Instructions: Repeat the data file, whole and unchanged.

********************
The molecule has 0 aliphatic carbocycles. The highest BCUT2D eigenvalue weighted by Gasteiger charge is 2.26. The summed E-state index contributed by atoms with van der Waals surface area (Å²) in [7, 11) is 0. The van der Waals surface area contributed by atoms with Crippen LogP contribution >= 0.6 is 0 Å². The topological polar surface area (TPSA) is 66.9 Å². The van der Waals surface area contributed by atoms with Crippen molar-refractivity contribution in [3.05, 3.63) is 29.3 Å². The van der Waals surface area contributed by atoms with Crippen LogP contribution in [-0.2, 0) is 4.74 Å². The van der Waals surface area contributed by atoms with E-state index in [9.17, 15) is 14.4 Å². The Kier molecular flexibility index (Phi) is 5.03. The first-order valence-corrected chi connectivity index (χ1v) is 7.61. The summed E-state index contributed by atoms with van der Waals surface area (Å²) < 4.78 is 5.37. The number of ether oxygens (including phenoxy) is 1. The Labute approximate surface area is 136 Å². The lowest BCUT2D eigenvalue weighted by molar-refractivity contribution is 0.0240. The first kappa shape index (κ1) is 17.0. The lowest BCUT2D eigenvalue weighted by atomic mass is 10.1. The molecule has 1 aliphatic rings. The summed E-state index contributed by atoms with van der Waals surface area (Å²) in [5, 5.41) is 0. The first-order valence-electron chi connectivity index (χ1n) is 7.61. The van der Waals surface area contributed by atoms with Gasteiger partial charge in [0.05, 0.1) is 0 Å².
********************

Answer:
The molecule has 0 aliphatic carbocycles. The highest BCUT2D eigenvalue weighted by Gasteiger charge is 2.26. The summed E-state index contributed by atoms with van der Waals surface area (Å²) in [7, 11) is 0. The van der Waals surface area contributed by atoms with Crippen LogP contribution >= 0.6 is 0 Å². The topological polar surface area (TPSA) is 66.9 Å². The van der Waals surface area contributed by atoms with Crippen molar-refractivity contribution in [3.05, 3.63) is 29.3 Å². The van der Waals surface area contributed by atoms with Crippen LogP contribution in [-0.2, 0) is 4.74 Å². The van der Waals surface area contributed by atoms with E-state index in [9.17, 15) is 14.4 Å². The Kier molecular flexibility index (Phi) is 5.03. The first-order valence-corrected chi connectivity index (χ1v) is 7.61. The summed E-state index contributed by atoms with van der Waals surface area (Å²) < 4.78 is 5.37. The number of ether oxygens (including phenoxy) is 1. The Labute approximate surface area is 136 Å². The lowest BCUT2D eigenvalue weighted by molar-refractivity contribution is 0.0240. The first kappa shape index (κ1) is 17.0. The lowest BCUT2D eigenvalue weighted by atomic mass is 10.1. The molecule has 1 aliphatic rings. The summed E-state index contributed by atoms with van der Waals surface area (Å²) in [5, 5.41) is 0. The first-order valence-electron chi connectivity index (χ1n) is 7.61. The van der Waals surface area contributed by atoms with Gasteiger partial charge in [0.05, 0.1) is 0 Å².